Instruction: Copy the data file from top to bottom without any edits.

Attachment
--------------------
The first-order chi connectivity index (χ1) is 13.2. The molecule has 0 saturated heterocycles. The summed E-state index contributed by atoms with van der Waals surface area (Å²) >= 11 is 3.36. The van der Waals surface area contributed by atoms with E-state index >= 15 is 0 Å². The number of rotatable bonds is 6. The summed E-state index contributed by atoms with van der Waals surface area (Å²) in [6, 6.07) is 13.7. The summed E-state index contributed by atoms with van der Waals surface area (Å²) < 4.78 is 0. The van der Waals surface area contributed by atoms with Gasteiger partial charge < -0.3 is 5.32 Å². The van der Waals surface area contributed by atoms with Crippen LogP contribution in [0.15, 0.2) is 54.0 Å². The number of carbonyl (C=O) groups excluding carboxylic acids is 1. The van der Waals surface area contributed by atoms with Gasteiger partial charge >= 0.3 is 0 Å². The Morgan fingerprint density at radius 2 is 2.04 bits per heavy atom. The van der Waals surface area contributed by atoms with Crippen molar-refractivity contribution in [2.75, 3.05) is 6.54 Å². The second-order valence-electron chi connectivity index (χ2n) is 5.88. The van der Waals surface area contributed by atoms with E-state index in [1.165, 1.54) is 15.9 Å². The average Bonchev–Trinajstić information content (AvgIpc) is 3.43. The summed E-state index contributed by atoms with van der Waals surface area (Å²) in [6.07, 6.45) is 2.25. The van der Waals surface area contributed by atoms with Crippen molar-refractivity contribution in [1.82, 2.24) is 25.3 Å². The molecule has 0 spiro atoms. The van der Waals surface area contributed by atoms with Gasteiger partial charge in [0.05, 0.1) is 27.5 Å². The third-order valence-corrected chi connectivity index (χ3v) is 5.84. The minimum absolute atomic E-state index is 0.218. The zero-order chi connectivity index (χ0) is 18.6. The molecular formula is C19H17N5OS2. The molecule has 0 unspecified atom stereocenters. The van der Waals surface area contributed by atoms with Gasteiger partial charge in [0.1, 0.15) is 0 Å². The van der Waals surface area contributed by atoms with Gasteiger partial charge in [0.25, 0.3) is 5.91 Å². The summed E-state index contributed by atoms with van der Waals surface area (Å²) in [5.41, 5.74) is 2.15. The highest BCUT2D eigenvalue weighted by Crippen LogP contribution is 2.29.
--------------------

The first-order chi connectivity index (χ1) is 13.2. The molecule has 0 saturated heterocycles. The summed E-state index contributed by atoms with van der Waals surface area (Å²) >= 11 is 3.36. The van der Waals surface area contributed by atoms with E-state index >= 15 is 0 Å². The number of rotatable bonds is 6. The summed E-state index contributed by atoms with van der Waals surface area (Å²) in [6, 6.07) is 13.7. The summed E-state index contributed by atoms with van der Waals surface area (Å²) < 4.78 is 0. The van der Waals surface area contributed by atoms with Gasteiger partial charge < -0.3 is 5.32 Å². The van der Waals surface area contributed by atoms with Crippen LogP contribution in [0.15, 0.2) is 54.0 Å². The number of carbonyl (C=O) groups excluding carboxylic acids is 1. The van der Waals surface area contributed by atoms with Gasteiger partial charge >= 0.3 is 0 Å². The Morgan fingerprint density at radius 2 is 2.04 bits per heavy atom. The van der Waals surface area contributed by atoms with Crippen molar-refractivity contribution in [2.75, 3.05) is 6.54 Å². The second-order valence-electron chi connectivity index (χ2n) is 5.88. The van der Waals surface area contributed by atoms with E-state index in [1.165, 1.54) is 15.9 Å². The average Bonchev–Trinajstić information content (AvgIpc) is 3.43. The summed E-state index contributed by atoms with van der Waals surface area (Å²) in [6.07, 6.45) is 2.25. The van der Waals surface area contributed by atoms with Crippen molar-refractivity contribution in [1.82, 2.24) is 25.3 Å². The molecule has 0 spiro atoms. The van der Waals surface area contributed by atoms with Gasteiger partial charge in [0.05, 0.1) is 27.5 Å². The third-order valence-corrected chi connectivity index (χ3v) is 5.84. The minimum absolute atomic E-state index is 0.218. The zero-order chi connectivity index (χ0) is 18.6. The molecular formula is C19H17N5OS2. The molecule has 0 unspecified atom stereocenters. The van der Waals surface area contributed by atoms with Gasteiger partial charge in [0.1, 0.15) is 0 Å². The van der Waals surface area contributed by atoms with Gasteiger partial charge in [0.25, 0.3) is 5.91 Å². The summed E-state index contributed by atoms with van der Waals surface area (Å²) in [5.41, 5.74) is 2.15. The highest BCUT2D eigenvalue weighted by Crippen LogP contribution is 2.29.